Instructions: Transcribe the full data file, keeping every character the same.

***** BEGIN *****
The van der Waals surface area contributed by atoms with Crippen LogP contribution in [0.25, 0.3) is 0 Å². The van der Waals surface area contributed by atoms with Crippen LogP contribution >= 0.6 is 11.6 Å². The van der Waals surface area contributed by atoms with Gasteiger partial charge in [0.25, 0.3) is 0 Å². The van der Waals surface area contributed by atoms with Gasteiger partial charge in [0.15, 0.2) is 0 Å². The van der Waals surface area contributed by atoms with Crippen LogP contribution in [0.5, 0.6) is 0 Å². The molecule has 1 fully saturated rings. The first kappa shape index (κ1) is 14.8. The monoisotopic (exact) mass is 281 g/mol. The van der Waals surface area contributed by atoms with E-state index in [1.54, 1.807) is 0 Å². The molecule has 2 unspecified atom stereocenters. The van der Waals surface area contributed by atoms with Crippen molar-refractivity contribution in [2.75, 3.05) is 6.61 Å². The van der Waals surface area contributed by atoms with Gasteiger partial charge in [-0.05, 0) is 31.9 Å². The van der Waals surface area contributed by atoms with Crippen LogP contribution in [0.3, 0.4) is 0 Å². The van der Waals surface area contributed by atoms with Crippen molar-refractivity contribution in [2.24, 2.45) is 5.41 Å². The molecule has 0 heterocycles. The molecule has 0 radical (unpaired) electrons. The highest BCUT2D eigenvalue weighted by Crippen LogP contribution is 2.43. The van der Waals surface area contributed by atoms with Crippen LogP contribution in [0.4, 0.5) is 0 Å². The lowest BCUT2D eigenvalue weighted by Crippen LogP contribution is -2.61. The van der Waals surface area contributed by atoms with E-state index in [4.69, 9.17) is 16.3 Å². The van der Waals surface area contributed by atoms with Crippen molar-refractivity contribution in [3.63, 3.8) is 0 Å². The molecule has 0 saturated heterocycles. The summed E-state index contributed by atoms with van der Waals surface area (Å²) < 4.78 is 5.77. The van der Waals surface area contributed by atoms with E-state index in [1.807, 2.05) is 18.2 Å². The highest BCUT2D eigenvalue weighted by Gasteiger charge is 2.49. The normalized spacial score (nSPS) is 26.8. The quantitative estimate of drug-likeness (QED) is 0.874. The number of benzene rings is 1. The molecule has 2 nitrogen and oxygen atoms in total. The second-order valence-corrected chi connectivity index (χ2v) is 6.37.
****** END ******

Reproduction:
The van der Waals surface area contributed by atoms with Crippen LogP contribution in [0.25, 0.3) is 0 Å². The van der Waals surface area contributed by atoms with Crippen LogP contribution >= 0.6 is 11.6 Å². The van der Waals surface area contributed by atoms with Gasteiger partial charge in [0.25, 0.3) is 0 Å². The van der Waals surface area contributed by atoms with Gasteiger partial charge in [0.15, 0.2) is 0 Å². The van der Waals surface area contributed by atoms with Crippen LogP contribution in [0.5, 0.6) is 0 Å². The molecule has 1 fully saturated rings. The first kappa shape index (κ1) is 14.8. The monoisotopic (exact) mass is 281 g/mol. The van der Waals surface area contributed by atoms with E-state index in [1.54, 1.807) is 0 Å². The molecule has 2 unspecified atom stereocenters. The van der Waals surface area contributed by atoms with Crippen molar-refractivity contribution in [2.75, 3.05) is 6.61 Å². The van der Waals surface area contributed by atoms with Gasteiger partial charge in [-0.05, 0) is 31.9 Å². The van der Waals surface area contributed by atoms with Crippen LogP contribution in [0.3, 0.4) is 0 Å². The van der Waals surface area contributed by atoms with Crippen molar-refractivity contribution in [2.24, 2.45) is 5.41 Å². The molecule has 0 heterocycles. The molecule has 0 radical (unpaired) electrons. The highest BCUT2D eigenvalue weighted by Crippen LogP contribution is 2.43. The van der Waals surface area contributed by atoms with Crippen LogP contribution in [0.4, 0.5) is 0 Å². The lowest BCUT2D eigenvalue weighted by Crippen LogP contribution is -2.61. The van der Waals surface area contributed by atoms with E-state index in [4.69, 9.17) is 16.3 Å². The van der Waals surface area contributed by atoms with Crippen molar-refractivity contribution in [3.63, 3.8) is 0 Å². The molecule has 0 saturated heterocycles. The summed E-state index contributed by atoms with van der Waals surface area (Å²) < 4.78 is 5.77. The van der Waals surface area contributed by atoms with E-state index in [1.807, 2.05) is 18.2 Å². The highest BCUT2D eigenvalue weighted by Gasteiger charge is 2.49. The normalized spacial score (nSPS) is 26.8. The quantitative estimate of drug-likeness (QED) is 0.874. The number of benzene rings is 1. The molecule has 2 nitrogen and oxygen atoms in total. The second-order valence-corrected chi connectivity index (χ2v) is 6.37.